No word on SunSpace


The decision to acquire a majority stake in Sun Space and Information Systems (SunSpace) should be finalised and presented to Cabinet before month end, Minister of Science& Technology Naledi Pandor says.

Answering a parliamentary question from the opposition Democratic Alliance party, Pandor said the South African National Space Agency “has just finalised the draft business case and the possible structuring of the deal. A special SANSA board meeting will be discussing the report from a consulting firm in order to advise the minister accordingly.
“The evaluation of the share of the department’ contribution has not been finalised, as it would depend on the overall structuring of the deal and shareholding arrangement. The process is still underway…”

Cabinet last year February “approved in principle” that the government would acquire an equity share of between 55 and 60% in SunSpace, the Stellenbosch University (Sun) satellite business that built the SumbandilaSat microsatellite “in order to retain South Africa’s national space capabilities” and move SA closer to a goal of launching satellites itself within five to ten years. Nomfuneko Majaja, the government`s Chief Director Advanced Manufacturing Space Affairs at the Department of Trade and Industry told Parliament last July that “it was hoped that SA would be in a position to be a launching state in five to ten years time.”

The company has undertaken a number of space programmes including the design, development and manufacturing of the SumbandilaSat that was launched into space recently.” The R26 million, 81kg SumbandilaSat, SA’s second satellite was launched in September last year. It was a follow-on to the SunSat microsatellite launched from the US in 1999.

SunSpace was previously owned by a university investment trust, founder members and employees. SunSpace CE Bart Cilliers told Engineering News most “clients are governments and they want to know that the manufacturer has the support of its home government. This deal shows solid government support and assures the stability and longevity of the company.”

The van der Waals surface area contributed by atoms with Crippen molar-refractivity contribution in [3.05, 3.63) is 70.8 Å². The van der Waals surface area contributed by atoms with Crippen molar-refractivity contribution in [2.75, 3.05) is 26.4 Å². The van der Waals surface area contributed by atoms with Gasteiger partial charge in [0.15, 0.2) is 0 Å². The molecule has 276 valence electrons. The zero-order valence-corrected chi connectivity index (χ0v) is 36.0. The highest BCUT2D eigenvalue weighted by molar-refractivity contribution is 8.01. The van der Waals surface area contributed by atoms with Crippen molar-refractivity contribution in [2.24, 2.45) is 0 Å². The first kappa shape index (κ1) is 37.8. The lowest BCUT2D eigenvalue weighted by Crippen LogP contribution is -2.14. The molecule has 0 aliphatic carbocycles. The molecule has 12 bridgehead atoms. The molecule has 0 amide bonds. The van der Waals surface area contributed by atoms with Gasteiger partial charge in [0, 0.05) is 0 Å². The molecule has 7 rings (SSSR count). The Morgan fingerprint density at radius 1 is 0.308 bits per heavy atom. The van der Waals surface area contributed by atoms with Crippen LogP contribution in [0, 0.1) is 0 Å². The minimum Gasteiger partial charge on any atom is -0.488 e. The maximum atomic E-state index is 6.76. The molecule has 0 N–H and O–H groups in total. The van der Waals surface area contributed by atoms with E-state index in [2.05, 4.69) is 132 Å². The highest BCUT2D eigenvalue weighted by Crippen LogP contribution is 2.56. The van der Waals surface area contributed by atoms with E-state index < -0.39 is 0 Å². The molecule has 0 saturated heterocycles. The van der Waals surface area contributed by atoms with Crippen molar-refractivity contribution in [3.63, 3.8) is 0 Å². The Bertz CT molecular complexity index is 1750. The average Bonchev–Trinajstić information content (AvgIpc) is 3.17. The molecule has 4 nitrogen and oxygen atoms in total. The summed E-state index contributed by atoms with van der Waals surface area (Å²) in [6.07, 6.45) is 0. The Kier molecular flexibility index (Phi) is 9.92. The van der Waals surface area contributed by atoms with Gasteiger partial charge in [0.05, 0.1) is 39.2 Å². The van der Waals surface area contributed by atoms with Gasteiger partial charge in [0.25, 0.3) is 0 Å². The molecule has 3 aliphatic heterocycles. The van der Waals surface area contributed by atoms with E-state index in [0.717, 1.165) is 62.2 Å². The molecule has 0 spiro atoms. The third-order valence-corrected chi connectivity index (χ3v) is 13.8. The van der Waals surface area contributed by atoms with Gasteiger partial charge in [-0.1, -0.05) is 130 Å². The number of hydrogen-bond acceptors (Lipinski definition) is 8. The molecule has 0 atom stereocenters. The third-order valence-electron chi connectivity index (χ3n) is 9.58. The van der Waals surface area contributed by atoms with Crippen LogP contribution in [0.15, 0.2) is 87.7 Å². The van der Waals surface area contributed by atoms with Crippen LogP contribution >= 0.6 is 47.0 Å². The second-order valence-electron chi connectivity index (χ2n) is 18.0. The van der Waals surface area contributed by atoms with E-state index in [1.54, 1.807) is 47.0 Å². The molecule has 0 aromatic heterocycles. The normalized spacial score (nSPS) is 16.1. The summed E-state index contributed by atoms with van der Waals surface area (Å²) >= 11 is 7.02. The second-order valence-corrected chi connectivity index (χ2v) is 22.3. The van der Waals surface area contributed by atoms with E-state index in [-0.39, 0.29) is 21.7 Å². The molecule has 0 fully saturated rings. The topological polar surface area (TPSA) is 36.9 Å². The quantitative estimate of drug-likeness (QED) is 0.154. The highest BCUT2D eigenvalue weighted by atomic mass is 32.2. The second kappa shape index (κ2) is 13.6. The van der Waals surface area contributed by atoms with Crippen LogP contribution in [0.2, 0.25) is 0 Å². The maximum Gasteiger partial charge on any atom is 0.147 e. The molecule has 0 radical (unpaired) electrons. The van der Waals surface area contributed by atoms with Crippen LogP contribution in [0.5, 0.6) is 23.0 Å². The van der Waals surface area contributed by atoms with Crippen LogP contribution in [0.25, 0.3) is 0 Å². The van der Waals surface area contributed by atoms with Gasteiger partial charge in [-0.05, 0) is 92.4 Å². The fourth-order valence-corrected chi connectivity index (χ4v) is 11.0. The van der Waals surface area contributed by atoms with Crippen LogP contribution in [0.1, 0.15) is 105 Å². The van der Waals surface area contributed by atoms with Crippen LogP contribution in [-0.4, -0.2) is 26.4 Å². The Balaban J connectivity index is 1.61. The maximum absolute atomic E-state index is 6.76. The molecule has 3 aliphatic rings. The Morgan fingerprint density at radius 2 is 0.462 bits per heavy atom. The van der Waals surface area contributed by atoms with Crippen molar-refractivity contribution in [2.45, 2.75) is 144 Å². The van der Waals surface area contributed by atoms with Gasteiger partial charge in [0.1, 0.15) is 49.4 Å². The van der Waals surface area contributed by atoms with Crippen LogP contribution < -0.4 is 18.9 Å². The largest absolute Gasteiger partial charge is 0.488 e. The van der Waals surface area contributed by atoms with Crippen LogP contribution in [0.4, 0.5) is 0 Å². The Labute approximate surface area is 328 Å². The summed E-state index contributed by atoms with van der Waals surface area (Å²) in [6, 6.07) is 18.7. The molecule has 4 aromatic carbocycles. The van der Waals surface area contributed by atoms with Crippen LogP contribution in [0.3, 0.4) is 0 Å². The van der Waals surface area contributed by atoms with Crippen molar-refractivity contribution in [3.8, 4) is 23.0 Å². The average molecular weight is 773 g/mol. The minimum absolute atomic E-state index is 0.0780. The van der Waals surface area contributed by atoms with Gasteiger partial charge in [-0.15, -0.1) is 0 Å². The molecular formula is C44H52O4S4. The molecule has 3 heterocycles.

In July 2009 the National Empowerment Fund (NEF) invested R50 million SunSpace to allow it to “increase its capacity and improve its competitiveness in the aerospace market.” The Engineering News reported at the time the NEF would invest the funds directly into black economic-empowerment (BEE) consortium Mihle, which owns 25% of the company`s equity. “The deal is in line with the NEF`s mandate of fostering and supporting broad-based black economic-empowerment (BBBEE) and is one of a series of recent investments aimed at rapidly increasing black participation in strategic industries and enterprises,” the Engineering News added.

The moves follow the DTI publishing a National Space Policy in March 2009 as a further step towards regaining the ability to launch satellites from SA into space. The policy will be administered by the DTI, while the accompanying National Space Strategy is managed by the Department of Science and Technology.

SA has previously contemplated a satellite programme and the infrastructure created for that is largely still available. This includes the Institute for Satellite and Software Applications, at Grabouw, near Cape Town. The facility, now in the hands of the Department of Communications, was in the 1980s known as Houwteq, part of apartheid SA’s space programme, which was central to a broader scheme to build ballistic missiles tipped with nuclear weapons. Launch-pads and a launch control facility were built in the Overberg. These are now part of state arsenal Denel`s Overberg Test Range.